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Ilya NemenmanSamuel Candler Dobbs Professor

Awards and Honors

  • 2021— Simons Investigator
  • 2017-2020 — Winship Distinguished Research Professor of Physics and Biology
  • 2016 — Fellow, American Physical Society
  • 2015-2025 — General Member, Aspen Center for Physics
  • 2013, 2015 — Phi Beta Kappa mentor recognition
  • 2013-2017 - Chair Line, Division of Biological Physics, American Physical Society
  • McDonnell Foundation 21st Century Science Initiative Fellow


Ph.D., Princeton University, 2000


View publications on Google Scholar.


Research Area

Theoretical biophysics, coarse-grained modeling in systems biology and neuroscience, information transduction in biological systems, learning and adaptation in molecular, neural, and evolutionary systems.

Research Interests

I am a physicist working to understand how biological systems, such as cells, organisms, and populations, learn from their surrounding environment and respond to it (we call this "biological information processing"). Put differently, What are the computational primitives employed by living organisms to compute their way through life? We are trying to understand if there are phenomenological, coarse-grained, and yet functionally accurate representations of biological processes, or if we are forever doomed to every detail mattering. The dream is that, by stripping unnecessary details, we will eventually understand the basics of how we can function reliably in an ever changing world.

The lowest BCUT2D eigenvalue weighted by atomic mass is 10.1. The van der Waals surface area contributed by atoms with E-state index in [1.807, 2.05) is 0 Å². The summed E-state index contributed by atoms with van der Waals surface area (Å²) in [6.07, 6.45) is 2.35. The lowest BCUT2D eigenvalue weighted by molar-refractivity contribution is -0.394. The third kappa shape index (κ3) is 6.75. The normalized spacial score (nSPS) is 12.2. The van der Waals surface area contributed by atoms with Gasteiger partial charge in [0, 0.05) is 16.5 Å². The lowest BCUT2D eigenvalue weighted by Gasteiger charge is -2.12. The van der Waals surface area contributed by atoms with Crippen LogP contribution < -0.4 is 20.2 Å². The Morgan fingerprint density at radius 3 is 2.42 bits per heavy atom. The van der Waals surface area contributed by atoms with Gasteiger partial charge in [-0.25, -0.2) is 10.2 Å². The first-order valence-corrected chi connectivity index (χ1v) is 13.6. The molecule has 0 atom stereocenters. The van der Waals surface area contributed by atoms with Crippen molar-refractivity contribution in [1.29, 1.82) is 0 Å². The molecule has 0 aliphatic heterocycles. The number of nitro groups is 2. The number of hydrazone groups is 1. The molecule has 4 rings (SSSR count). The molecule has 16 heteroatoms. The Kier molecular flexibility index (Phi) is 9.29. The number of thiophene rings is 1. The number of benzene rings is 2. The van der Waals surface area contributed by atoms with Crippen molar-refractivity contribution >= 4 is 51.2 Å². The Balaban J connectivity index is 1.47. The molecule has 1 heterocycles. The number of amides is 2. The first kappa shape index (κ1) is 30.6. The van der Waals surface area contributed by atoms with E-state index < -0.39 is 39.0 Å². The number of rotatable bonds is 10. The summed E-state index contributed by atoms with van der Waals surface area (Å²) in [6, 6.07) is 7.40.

I hope to achieve some quantitative understanding of such complex phenomena as evolution, sensory processes, animal behavior, human cognition, and, who knows, maybe one day even human consciousness. We use methods of statistical physics, information theory, and machine learning to address these questions. We solve purely theoretical questions, and in addition work tightly with experimental collaborators to understand how these questions apply to their systems.

For example, different members of the research group study primate visual brain, work on neural signal transduction and behavioral responses of the worm C. elegans to sensory stimulation, model evolution and dynamics of cellular suicide, and explore multicellular, collective effects in cellular signaling.